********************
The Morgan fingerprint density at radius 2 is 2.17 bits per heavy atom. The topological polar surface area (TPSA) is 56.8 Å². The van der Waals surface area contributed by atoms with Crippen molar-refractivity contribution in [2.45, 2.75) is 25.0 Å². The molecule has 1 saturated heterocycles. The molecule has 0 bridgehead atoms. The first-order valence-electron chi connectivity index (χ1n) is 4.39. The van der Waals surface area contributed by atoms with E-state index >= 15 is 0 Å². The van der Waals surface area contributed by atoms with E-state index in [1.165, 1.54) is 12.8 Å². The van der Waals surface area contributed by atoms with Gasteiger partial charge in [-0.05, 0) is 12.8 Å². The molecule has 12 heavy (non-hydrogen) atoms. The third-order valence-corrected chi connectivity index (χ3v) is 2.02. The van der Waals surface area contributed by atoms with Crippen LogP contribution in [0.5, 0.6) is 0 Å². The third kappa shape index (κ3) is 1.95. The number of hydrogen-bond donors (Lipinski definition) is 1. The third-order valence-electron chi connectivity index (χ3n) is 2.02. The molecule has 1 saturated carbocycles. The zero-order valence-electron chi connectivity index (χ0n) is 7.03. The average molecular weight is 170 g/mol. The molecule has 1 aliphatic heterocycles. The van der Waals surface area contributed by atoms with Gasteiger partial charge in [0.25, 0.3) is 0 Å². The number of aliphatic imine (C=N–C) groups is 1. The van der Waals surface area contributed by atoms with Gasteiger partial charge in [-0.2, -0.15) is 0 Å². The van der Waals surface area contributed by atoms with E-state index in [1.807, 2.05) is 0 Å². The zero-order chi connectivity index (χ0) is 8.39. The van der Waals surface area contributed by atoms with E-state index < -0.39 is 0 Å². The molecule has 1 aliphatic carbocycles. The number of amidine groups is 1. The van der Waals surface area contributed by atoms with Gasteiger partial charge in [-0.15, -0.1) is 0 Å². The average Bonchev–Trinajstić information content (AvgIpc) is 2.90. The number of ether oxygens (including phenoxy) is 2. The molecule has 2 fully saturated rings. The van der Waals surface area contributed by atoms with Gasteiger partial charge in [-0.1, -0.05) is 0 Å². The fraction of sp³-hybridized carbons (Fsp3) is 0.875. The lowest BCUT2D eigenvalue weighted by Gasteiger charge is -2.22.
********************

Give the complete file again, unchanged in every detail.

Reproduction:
The Morgan fingerprint density at radius 2 is 2.17 bits per heavy atom. The topological polar surface area (TPSA) is 56.8 Å². The van der Waals surface area contributed by atoms with Crippen molar-refractivity contribution in [2.45, 2.75) is 25.0 Å². The molecule has 1 saturated heterocycles. The molecule has 0 bridgehead atoms. The first-order valence-electron chi connectivity index (χ1n) is 4.39. The van der Waals surface area contributed by atoms with E-state index >= 15 is 0 Å². The van der Waals surface area contributed by atoms with E-state index in [1.165, 1.54) is 12.8 Å². The van der Waals surface area contributed by atoms with Gasteiger partial charge in [-0.05, 0) is 12.8 Å². The molecule has 12 heavy (non-hydrogen) atoms. The third-order valence-corrected chi connectivity index (χ3v) is 2.02. The van der Waals surface area contributed by atoms with Crippen LogP contribution in [0.5, 0.6) is 0 Å². The third kappa shape index (κ3) is 1.95. The number of hydrogen-bond donors (Lipinski definition) is 1. The third-order valence-electron chi connectivity index (χ3n) is 2.02. The molecule has 1 saturated carbocycles. The zero-order valence-electron chi connectivity index (χ0n) is 7.03. The average molecular weight is 170 g/mol. The molecule has 1 aliphatic heterocycles. The van der Waals surface area contributed by atoms with Gasteiger partial charge in [0.25, 0.3) is 0 Å². The number of aliphatic imine (C=N–C) groups is 1. The van der Waals surface area contributed by atoms with Gasteiger partial charge in [-0.2, -0.15) is 0 Å². The van der Waals surface area contributed by atoms with E-state index in [1.807, 2.05) is 0 Å². The zero-order chi connectivity index (χ0) is 8.39. The van der Waals surface area contributed by atoms with E-state index < -0.39 is 0 Å². The molecule has 1 aliphatic carbocycles. The number of amidine groups is 1. The van der Waals surface area contributed by atoms with Gasteiger partial charge in [-0.15, -0.1) is 0 Å². The average Bonchev–Trinajstić information content (AvgIpc) is 2.90. The number of ether oxygens (including phenoxy) is 2. The molecule has 2 fully saturated rings. The van der Waals surface area contributed by atoms with Gasteiger partial charge in [-0.1, -0.05) is 0 Å². The fraction of sp³-hybridized carbons (Fsp3) is 0.875. The lowest BCUT2D eigenvalue weighted by Gasteiger charge is -2.22.